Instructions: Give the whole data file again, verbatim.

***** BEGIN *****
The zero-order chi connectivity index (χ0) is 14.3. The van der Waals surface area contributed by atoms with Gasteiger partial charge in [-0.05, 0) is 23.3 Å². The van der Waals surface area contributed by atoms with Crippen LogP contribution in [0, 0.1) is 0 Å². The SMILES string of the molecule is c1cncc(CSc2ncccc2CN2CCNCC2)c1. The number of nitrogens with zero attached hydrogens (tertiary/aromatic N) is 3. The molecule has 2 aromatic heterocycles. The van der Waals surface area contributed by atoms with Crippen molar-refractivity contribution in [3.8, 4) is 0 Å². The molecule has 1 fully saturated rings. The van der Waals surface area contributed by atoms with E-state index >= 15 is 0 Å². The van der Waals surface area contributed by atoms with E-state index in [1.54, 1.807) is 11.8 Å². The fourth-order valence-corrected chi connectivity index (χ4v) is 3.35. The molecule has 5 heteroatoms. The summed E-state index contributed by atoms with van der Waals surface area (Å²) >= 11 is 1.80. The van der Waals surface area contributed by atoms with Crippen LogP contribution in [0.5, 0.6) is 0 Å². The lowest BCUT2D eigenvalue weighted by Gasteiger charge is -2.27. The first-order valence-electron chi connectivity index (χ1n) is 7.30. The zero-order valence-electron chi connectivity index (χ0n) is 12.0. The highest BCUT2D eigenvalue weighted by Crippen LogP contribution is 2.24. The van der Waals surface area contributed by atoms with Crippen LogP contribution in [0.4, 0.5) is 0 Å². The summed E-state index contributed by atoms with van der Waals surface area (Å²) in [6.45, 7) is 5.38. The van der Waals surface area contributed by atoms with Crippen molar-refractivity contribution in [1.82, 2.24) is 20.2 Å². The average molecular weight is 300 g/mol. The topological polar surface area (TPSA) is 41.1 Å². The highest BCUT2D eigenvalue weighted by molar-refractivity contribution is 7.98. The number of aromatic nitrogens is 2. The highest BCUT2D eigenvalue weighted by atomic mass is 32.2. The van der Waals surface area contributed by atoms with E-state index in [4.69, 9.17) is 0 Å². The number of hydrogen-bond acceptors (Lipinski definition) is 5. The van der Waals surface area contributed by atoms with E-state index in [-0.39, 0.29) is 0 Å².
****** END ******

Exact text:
The zero-order chi connectivity index (χ0) is 14.3. The van der Waals surface area contributed by atoms with Gasteiger partial charge in [-0.05, 0) is 23.3 Å². The van der Waals surface area contributed by atoms with Crippen LogP contribution in [0, 0.1) is 0 Å². The SMILES string of the molecule is c1cncc(CSc2ncccc2CN2CCNCC2)c1. The number of nitrogens with zero attached hydrogens (tertiary/aromatic N) is 3. The molecule has 2 aromatic heterocycles. The van der Waals surface area contributed by atoms with Crippen molar-refractivity contribution in [3.8, 4) is 0 Å². The molecule has 1 fully saturated rings. The van der Waals surface area contributed by atoms with E-state index >= 15 is 0 Å². The van der Waals surface area contributed by atoms with E-state index in [1.54, 1.807) is 11.8 Å². The fourth-order valence-corrected chi connectivity index (χ4v) is 3.35. The molecule has 5 heteroatoms. The summed E-state index contributed by atoms with van der Waals surface area (Å²) >= 11 is 1.80. The van der Waals surface area contributed by atoms with Crippen LogP contribution in [0.5, 0.6) is 0 Å². The lowest BCUT2D eigenvalue weighted by Gasteiger charge is -2.27. The first-order valence-electron chi connectivity index (χ1n) is 7.30. The zero-order valence-electron chi connectivity index (χ0n) is 12.0. The highest BCUT2D eigenvalue weighted by Crippen LogP contribution is 2.24. The van der Waals surface area contributed by atoms with Crippen LogP contribution in [0.4, 0.5) is 0 Å². The summed E-state index contributed by atoms with van der Waals surface area (Å²) in [6.45, 7) is 5.38. The van der Waals surface area contributed by atoms with Crippen molar-refractivity contribution in [1.82, 2.24) is 20.2 Å². The average molecular weight is 300 g/mol. The topological polar surface area (TPSA) is 41.1 Å². The highest BCUT2D eigenvalue weighted by molar-refractivity contribution is 7.98. The number of aromatic nitrogens is 2. The highest BCUT2D eigenvalue weighted by atomic mass is 32.2. The van der Waals surface area contributed by atoms with E-state index in [4.69, 9.17) is 0 Å². The number of hydrogen-bond acceptors (Lipinski definition) is 5. The van der Waals surface area contributed by atoms with E-state index in [-0.39, 0.29) is 0 Å².